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Патент USA US3020016

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Feb. 6, 1962
J. R. WARREN
3,020,006
VIBRATION DAMPING MECHANISM
Original Filed Dec. 6, 1954
INVENTOR.
JAMES R. WARREN
'8’ 15.00%
ATTORNEYS
United States atent 0
1
3,020,006
Patented Feb. 6, 1962
2
angular displacement, is operatively connected to the
3,020,006
'
James R. Warren, Washington, D.C., assignor to the
stub shaft 10 to receive movements of the shaft.
VIBRATION DAMPING MECHANISM
The end instrument 11 is also conventionally known as
an angular position indicator or a motion meter and, gen,_
United States of America as represented by the Secre
tary of the Navy
erally, comprises a threaded shaft which, when rotated,
_
moves a magnetic shunt in the ?eld of a control coil con
Original‘application Dec. 6, 1954, Ser. No. 473,490, new
Patent No. 2,996,627, dated Aug. 15, 1961. Divided
,- andthis. application Mar. 21, 1957, Ser. No. 651,567
,
3 Claims. -(Cl..244-75)
'
10
This invention relates to an oscillation damping mecha—
nism and more particularly to a mechanism for damping
stituting the inductive element of an oscillator. Asrthe
magnet shunt moves, the effective inductance of the’ con;
trol coil and hence the frequency of the oscillator, changes.
The output of the end instrument 11, i.e. the output of
the oscillator thereof, is transmitted to a frequency selec
tor 13 the output of which is fed into a detector 14. The
wing oscillations of airborne missiles. This application
frequency selector 13 passes only those signals having
is a division of copending US. patent application Serial
No. 473,490, ?led December 6, 1954, by the same inven
frequencies indicative of those vibrations considered dam
tor, now Patent No. 2,996,267, Aug. 15, 1961.
,
aging to the wing 12. Suitable ampli?cation of the
selected signals is also provided in the frequency selector
‘
It is generally the practice. in the guided missile area
to provide wing locks for locking'the wings‘ of a missile
in a ?x'ed'position during launching-and prior to the ad
A coil 15 surrounding a hydraulic cylinder 16 contain
ing a magnetic ?uid e.g. a mixture of oil and iron ?lings,
vent of guidance control. At the speci?ed time, when 20 is connected to the output of the detector 14. .A piston,
slidably mounted within the cylinder 16, is connected by
it is desired to regulate the coure of the missile, the wing
a piston rod 17 and a suitable mechanical linkage 18 con
locks retract and the servo-control mechanism of the
guidance system assumes command of the wings.
sisting of elements 19 and 20 to the stub shaft 10 so that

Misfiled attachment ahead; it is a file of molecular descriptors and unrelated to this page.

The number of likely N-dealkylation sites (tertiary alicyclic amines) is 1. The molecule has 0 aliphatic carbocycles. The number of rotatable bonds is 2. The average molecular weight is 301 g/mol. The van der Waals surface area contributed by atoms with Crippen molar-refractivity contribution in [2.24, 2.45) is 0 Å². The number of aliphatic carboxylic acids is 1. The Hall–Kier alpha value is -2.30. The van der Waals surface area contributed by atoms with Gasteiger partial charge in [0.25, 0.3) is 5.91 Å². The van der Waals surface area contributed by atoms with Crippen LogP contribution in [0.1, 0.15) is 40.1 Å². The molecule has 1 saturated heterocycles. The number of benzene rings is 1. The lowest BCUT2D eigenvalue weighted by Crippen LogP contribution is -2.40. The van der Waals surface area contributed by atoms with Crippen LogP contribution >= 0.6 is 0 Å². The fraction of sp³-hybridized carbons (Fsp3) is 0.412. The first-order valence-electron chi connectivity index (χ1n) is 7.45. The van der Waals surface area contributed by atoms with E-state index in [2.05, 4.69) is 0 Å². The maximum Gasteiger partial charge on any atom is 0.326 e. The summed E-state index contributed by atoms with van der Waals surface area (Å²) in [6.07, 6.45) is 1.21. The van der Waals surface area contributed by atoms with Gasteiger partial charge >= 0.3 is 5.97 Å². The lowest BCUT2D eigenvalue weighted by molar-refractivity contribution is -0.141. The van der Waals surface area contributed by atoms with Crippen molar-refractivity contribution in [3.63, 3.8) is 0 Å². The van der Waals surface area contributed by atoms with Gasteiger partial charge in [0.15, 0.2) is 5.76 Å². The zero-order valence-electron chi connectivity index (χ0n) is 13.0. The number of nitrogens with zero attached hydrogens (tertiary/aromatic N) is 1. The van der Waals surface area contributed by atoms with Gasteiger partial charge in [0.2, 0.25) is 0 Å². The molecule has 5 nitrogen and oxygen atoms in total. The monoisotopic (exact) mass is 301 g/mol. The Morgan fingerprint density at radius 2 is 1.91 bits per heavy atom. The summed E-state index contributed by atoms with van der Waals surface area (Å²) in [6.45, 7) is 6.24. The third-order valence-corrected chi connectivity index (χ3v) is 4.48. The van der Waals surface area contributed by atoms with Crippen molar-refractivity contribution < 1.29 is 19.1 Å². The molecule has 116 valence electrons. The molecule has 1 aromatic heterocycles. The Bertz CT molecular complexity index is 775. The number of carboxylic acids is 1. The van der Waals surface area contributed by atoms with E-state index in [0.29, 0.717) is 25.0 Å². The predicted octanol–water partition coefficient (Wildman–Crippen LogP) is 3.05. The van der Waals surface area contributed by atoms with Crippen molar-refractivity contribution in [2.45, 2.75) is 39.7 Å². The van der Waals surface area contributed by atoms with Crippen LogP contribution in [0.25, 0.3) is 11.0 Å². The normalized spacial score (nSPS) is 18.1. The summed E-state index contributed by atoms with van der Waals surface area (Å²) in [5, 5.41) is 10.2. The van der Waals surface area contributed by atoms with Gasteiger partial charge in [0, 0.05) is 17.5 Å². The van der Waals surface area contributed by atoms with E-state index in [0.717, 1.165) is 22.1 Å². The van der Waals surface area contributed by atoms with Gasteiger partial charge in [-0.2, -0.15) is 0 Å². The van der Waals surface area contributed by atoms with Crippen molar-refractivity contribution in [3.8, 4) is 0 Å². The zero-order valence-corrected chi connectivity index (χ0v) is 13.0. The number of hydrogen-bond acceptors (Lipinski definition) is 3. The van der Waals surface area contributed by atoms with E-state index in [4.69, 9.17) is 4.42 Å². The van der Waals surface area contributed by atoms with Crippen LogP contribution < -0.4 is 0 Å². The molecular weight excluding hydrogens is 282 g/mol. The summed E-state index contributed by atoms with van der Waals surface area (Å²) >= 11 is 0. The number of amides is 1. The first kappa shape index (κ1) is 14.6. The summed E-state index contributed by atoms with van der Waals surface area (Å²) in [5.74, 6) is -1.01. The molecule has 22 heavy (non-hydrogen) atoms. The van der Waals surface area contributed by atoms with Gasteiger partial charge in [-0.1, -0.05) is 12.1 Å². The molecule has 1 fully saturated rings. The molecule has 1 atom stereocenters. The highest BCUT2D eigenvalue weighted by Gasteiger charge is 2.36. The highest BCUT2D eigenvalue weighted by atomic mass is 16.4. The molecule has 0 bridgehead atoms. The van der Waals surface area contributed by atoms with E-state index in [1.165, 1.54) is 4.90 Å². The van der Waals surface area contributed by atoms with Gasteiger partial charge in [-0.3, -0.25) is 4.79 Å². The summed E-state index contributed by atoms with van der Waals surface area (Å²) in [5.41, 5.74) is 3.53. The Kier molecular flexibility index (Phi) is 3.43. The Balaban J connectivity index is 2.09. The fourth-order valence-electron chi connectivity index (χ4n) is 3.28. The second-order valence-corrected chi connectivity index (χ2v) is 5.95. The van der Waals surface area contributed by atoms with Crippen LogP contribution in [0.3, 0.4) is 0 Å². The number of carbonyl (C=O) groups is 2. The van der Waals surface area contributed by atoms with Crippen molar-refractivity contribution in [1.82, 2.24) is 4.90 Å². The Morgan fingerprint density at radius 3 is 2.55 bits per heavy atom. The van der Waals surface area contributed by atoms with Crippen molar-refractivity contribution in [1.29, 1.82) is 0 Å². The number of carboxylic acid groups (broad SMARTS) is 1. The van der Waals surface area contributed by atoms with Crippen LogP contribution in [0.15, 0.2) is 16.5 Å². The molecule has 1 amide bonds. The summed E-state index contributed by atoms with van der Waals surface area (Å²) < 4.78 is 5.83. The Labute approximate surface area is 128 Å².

movements of shaft 10 and thus the wing 12 may be con
However, in order to protect the servo-control mecha
nism from self-in?icted damage in operating against the 2,5 trolled by the movements of the piston 17.
In operation, movements of the wing 12 are transmitted
wing locks, there is provided a time interval between wing
through the stub shaft 10 to the mechanical linkage 18,
lock retraction and the advent of guidance control.
to the piston rod 17 and ultimately to the piston in cylin
During this period of time the wing is free of any control
der 16 which is restrained in movement by the magnetic
whatsoever and is especially subject to regenerative oscil
lations. At the ultra-high speeds experienced by air
borne guided missiles these regenerative oscillations reach
30 mixture in the cylinder 16.
destructive proportions and it is to be this cause that wing
failures in guided missiles have been attributed.
Conversely, it is understood
that a restraint on the movement of the piston in cylinder
20 constitutes a resistance to the movement of the wing
12.
.
Thus, it can be seen that the degree of movement of the
The principal object of the present invention is to cor
rect this disadvantageous situation by providing a damp '
wing 12 determines the degree of resistance offered by
ing machanism which will limit the oscillatory movements
the ?uid mixture to a recurrent movement of the wing 12.
Therefore, vibrations of the regenerative type are effec
of a missile wing.
It is another object of the invention to provide a damp
tively damped.
ing mechanism, the damping action of which may be
varied to selectively eliminate only those oscillations
thought to be damaging to the structural parts of the mis
The mechanism exerts this stabilizing effect during the
entire ?ight to the missile and only those vibrations con
sidered to be damaging to the structural parts of the wing
sile wing.
are clamped.
Turning now to the second embodiment of the inven
Still further objects and advantageous aspects of the
tion as illustrated in FIG. 2, the pistonrod 17, slidably '
invention will become apparent from the following de
‘tailed description taken in conjunction with the accom 45 connected to‘the piston mounted within the cylinder 16